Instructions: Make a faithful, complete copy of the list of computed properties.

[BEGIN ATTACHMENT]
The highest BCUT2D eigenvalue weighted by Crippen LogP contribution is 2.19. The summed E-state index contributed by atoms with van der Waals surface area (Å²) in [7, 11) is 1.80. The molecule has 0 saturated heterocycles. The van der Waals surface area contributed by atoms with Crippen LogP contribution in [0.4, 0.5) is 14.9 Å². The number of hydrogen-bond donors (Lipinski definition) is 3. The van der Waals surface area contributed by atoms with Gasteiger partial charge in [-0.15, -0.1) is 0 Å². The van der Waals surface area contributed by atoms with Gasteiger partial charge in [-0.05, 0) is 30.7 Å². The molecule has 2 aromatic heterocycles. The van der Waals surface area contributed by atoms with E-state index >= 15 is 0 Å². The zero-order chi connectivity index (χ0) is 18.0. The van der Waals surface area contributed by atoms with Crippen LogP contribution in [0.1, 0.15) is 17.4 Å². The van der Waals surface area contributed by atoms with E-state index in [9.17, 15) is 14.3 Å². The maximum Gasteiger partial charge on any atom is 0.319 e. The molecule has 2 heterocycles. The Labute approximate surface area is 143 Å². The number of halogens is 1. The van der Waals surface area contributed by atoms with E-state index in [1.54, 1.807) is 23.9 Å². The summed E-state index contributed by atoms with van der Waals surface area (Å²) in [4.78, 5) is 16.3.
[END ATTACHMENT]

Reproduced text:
The highest BCUT2D eigenvalue weighted by Crippen LogP contribution is 2.19. The summed E-state index contributed by atoms with van der Waals surface area (Å²) in [7, 11) is 1.80. The molecule has 0 saturated heterocycles. The van der Waals surface area contributed by atoms with Crippen LogP contribution in [0.4, 0.5) is 14.9 Å². The number of hydrogen-bond donors (Lipinski definition) is 3. The van der Waals surface area contributed by atoms with Gasteiger partial charge in [-0.15, -0.1) is 0 Å². The van der Waals surface area contributed by atoms with Gasteiger partial charge in [-0.05, 0) is 30.7 Å². The molecule has 2 aromatic heterocycles. The van der Waals surface area contributed by atoms with E-state index >= 15 is 0 Å². The zero-order chi connectivity index (χ0) is 18.0. The van der Waals surface area contributed by atoms with Crippen LogP contribution in [0.1, 0.15) is 17.4 Å². The van der Waals surface area contributed by atoms with E-state index in [9.17, 15) is 14.3 Å². The maximum Gasteiger partial charge on any atom is 0.319 e. The molecule has 2 heterocycles. The Labute approximate surface area is 143 Å². The number of halogens is 1. The van der Waals surface area contributed by atoms with E-state index in [1.54, 1.807) is 23.9 Å². The summed E-state index contributed by atoms with van der Waals surface area (Å²) in [4.78, 5) is 16.3.